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'Time' for an Inspection...


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Perhaps I should explain a little better.

I know that you inspect when you get the job. But, would winter be a better time of year, having the snow and potential ice lead you to a lack of insulation etc? In the morning, when the roof has frost and you can see the trusses line up through the frost.

You may not be able to chose when, but if you could, is there a time of year or day that allows the home to give up more telling secrets.

The other half of my question is ref the book you guys keep talking about. Codes covering everything? Can I get one in Canadian? or is it only in the US of A.

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Perhaps I should explain a little better.

The other half of my question is ref the book you guys keep talking about. Codes covering everything? Can I get one in Canadian? or is it only in the US of A.

Mongo,

The Code books are the International Residential Codes. The are available through the International Code Council at www.iccsafe.org.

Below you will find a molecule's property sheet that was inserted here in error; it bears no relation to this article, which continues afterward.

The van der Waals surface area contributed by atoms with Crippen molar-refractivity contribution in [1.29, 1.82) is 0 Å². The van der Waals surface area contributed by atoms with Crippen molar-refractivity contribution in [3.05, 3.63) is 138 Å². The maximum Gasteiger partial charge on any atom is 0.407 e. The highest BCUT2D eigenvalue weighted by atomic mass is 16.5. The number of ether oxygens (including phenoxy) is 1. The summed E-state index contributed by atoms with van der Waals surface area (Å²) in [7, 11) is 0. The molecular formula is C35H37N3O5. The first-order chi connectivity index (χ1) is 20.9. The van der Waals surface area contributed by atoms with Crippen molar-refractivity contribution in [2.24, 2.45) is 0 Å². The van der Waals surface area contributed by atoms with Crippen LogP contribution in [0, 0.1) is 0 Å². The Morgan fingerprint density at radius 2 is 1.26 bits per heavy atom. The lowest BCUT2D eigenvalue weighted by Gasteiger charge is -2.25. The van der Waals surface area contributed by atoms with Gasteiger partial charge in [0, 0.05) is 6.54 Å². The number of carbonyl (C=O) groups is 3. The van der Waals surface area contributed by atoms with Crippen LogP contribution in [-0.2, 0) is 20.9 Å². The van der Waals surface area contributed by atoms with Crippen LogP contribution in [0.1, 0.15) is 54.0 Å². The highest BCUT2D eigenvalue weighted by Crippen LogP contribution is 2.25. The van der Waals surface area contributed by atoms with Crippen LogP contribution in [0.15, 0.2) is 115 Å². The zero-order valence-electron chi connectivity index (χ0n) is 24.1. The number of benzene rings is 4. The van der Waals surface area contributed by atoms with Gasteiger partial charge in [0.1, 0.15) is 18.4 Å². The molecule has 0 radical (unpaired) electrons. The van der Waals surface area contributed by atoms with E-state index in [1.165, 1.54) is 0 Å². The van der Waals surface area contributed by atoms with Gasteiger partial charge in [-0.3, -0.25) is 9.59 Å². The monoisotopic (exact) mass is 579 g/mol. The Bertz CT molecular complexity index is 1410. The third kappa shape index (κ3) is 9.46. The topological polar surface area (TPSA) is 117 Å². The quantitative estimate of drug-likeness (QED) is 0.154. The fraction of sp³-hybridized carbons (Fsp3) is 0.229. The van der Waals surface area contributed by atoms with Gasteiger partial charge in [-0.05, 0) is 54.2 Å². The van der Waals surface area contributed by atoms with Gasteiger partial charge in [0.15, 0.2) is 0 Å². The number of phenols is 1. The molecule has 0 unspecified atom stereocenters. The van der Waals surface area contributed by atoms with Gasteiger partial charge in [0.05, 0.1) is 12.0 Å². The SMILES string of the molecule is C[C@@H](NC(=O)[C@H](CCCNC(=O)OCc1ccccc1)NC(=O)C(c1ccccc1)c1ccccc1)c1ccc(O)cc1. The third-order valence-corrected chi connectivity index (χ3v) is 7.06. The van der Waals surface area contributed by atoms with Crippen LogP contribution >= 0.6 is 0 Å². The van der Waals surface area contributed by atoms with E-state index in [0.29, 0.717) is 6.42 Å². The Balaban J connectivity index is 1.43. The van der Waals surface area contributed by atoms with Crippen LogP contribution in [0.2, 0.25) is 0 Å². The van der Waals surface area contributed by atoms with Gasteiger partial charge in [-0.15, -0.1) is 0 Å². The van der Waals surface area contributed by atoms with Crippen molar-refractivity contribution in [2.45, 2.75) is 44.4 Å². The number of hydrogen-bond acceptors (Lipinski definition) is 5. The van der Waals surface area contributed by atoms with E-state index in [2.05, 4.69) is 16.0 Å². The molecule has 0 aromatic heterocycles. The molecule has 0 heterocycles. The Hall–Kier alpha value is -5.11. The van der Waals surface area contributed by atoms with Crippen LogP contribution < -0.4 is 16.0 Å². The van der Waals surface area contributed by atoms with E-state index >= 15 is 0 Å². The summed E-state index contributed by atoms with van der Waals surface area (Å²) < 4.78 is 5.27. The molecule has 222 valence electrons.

You will have to check with your local building authority to see what they are using. I checked the ICC web site and their is no reference to code books for Canada.

Bryan

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I prefer sunny and 75 degrees with a light breeze and all of the utilities turned on. At that temperature I can check the heat and A.C. As far as the other things it dosen't matter much. I think the good experenced inspectors can locate the signs of winter defects in the summer and wet defects when it's dry. etc.

Be well.

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I prefer sunny and 75 degrees with a light breeze and all of the utilities turned on. At that temperature I can check the heat and A.C. As far as the other things it dosen't matter much. I think the good experenced inspectors can locate the signs of winter defects in the summer and wet defects when it's dry. etc.

Be well.

if your close to the big lake, does it ever have light breeze...

oh and I love your avatar, top drawer I say

Thank you

Steve

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IRC on CD ROM

It has a search function which helps you track down things by using keywords. It's helpful when you have a general idea what you are looking for but don't know where to find it.

http://www.internationalcodes.net/2009- ... 8-09.shtml

I also carry Code Check Illustrated Guide to Building a Safe House.

http://www.amazon.com/Code-Check-Illust ... 938&sr=1-4

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Thank you for the references. I am a very studious person and will no doubt purchase and read up on it all. I am thinking that even if the Building Code is different between US and Canada, standard practices would be the same or with minor variances (local stuff).

If you have any other links that I have yet read ( and I am partway through this site) please send it. Not working so back to school as it were.

regards

Steve